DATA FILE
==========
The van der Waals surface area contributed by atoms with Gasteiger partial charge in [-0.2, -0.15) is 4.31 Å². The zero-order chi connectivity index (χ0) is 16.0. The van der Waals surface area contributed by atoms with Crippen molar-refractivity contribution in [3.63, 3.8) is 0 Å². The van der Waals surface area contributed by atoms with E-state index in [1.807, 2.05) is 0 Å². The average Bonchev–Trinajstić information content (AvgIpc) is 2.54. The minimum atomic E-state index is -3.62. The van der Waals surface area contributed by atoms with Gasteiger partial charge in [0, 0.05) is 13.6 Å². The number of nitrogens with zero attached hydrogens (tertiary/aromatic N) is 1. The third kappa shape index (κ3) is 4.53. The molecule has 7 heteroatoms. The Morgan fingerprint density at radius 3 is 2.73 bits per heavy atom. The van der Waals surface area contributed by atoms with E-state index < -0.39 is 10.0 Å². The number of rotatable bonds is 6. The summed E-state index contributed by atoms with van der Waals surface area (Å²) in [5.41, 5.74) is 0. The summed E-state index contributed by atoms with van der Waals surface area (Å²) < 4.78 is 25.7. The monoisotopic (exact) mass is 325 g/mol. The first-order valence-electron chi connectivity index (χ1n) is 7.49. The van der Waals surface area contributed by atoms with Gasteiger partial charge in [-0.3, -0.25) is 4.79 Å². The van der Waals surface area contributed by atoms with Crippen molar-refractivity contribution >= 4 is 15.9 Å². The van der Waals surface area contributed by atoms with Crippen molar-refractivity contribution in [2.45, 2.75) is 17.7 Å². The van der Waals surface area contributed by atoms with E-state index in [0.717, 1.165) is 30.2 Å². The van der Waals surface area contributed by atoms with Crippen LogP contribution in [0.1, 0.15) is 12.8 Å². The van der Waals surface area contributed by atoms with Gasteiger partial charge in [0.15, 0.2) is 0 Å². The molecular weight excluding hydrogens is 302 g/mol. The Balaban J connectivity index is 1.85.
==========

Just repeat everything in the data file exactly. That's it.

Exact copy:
The van der Waals surface area contributed by atoms with Gasteiger partial charge in [-0.2, -0.15) is 4.31 Å². The zero-order chi connectivity index (χ0) is 16.0. The van der Waals surface area contributed by atoms with Crippen molar-refractivity contribution in [3.63, 3.8) is 0 Å². The van der Waals surface area contributed by atoms with E-state index in [1.807, 2.05) is 0 Å². The average Bonchev–Trinajstić information content (AvgIpc) is 2.54. The minimum atomic E-state index is -3.62. The van der Waals surface area contributed by atoms with Gasteiger partial charge in [0, 0.05) is 13.6 Å². The number of nitrogens with zero attached hydrogens (tertiary/aromatic N) is 1. The third kappa shape index (κ3) is 4.53. The molecule has 7 heteroatoms. The Morgan fingerprint density at radius 3 is 2.73 bits per heavy atom. The van der Waals surface area contributed by atoms with E-state index < -0.39 is 10.0 Å². The number of rotatable bonds is 6. The summed E-state index contributed by atoms with van der Waals surface area (Å²) in [5.41, 5.74) is 0. The summed E-state index contributed by atoms with van der Waals surface area (Å²) < 4.78 is 25.7. The monoisotopic (exact) mass is 325 g/mol. The first-order valence-electron chi connectivity index (χ1n) is 7.49. The van der Waals surface area contributed by atoms with Gasteiger partial charge in [-0.3, -0.25) is 4.79 Å². The van der Waals surface area contributed by atoms with Crippen molar-refractivity contribution >= 4 is 15.9 Å². The van der Waals surface area contributed by atoms with Crippen molar-refractivity contribution in [2.45, 2.75) is 17.7 Å². The van der Waals surface area contributed by atoms with E-state index in [0.717, 1.165) is 30.2 Å². The van der Waals surface area contributed by atoms with Crippen LogP contribution in [0.1, 0.15) is 12.8 Å². The van der Waals surface area contributed by atoms with Gasteiger partial charge in [0.15, 0.2) is 0 Å². The molecular weight excluding hydrogens is 302 g/mol. The Balaban J connectivity index is 1.85.